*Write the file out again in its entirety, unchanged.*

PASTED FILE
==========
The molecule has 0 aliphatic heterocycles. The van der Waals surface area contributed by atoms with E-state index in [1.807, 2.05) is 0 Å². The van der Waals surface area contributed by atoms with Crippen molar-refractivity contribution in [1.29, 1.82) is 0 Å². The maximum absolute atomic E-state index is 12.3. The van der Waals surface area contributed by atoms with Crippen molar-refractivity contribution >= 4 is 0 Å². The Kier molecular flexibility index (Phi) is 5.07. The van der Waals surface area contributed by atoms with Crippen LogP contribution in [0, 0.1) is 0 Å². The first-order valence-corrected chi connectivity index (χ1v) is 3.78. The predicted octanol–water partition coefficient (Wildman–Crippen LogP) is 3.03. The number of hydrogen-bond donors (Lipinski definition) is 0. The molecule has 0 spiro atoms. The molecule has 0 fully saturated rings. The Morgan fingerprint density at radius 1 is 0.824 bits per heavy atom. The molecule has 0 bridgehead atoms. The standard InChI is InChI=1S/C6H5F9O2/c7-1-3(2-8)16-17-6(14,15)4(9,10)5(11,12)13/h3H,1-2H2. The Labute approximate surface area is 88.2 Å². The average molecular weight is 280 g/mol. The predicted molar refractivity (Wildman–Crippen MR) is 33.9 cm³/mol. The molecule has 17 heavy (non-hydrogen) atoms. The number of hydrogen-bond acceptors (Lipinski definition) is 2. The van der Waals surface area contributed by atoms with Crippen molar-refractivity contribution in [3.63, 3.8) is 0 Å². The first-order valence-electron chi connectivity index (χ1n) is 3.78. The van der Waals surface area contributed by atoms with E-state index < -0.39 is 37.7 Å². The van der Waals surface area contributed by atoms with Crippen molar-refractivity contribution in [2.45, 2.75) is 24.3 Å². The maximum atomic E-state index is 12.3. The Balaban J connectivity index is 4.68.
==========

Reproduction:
The molecule has 0 aliphatic heterocycles. The van der Waals surface area contributed by atoms with E-state index in [1.807, 2.05) is 0 Å². The van der Waals surface area contributed by atoms with Crippen molar-refractivity contribution in [1.29, 1.82) is 0 Å². The maximum absolute atomic E-state index is 12.3. The van der Waals surface area contributed by atoms with Crippen molar-refractivity contribution >= 4 is 0 Å². The Kier molecular flexibility index (Phi) is 5.07. The van der Waals surface area contributed by atoms with Crippen LogP contribution in [0, 0.1) is 0 Å². The first-order valence-corrected chi connectivity index (χ1v) is 3.78. The predicted octanol–water partition coefficient (Wildman–Crippen LogP) is 3.03. The number of hydrogen-bond donors (Lipinski definition) is 0. The molecule has 0 spiro atoms. The molecule has 0 fully saturated rings. The Morgan fingerprint density at radius 1 is 0.824 bits per heavy atom. The molecule has 0 bridgehead atoms. The standard InChI is InChI=1S/C6H5F9O2/c7-1-3(2-8)16-17-6(14,15)4(9,10)5(11,12)13/h3H,1-2H2. The Labute approximate surface area is 88.2 Å². The average molecular weight is 280 g/mol. The predicted molar refractivity (Wildman–Crippen MR) is 33.9 cm³/mol. The molecule has 17 heavy (non-hydrogen) atoms. The number of hydrogen-bond acceptors (Lipinski definition) is 2. The van der Waals surface area contributed by atoms with Crippen molar-refractivity contribution in [3.63, 3.8) is 0 Å². The first-order valence-electron chi connectivity index (χ1n) is 3.78. The van der Waals surface area contributed by atoms with E-state index < -0.39 is 37.7 Å². The van der Waals surface area contributed by atoms with Crippen molar-refractivity contribution in [2.45, 2.75) is 24.3 Å². The maximum atomic E-state index is 12.3. The Balaban J connectivity index is 4.68.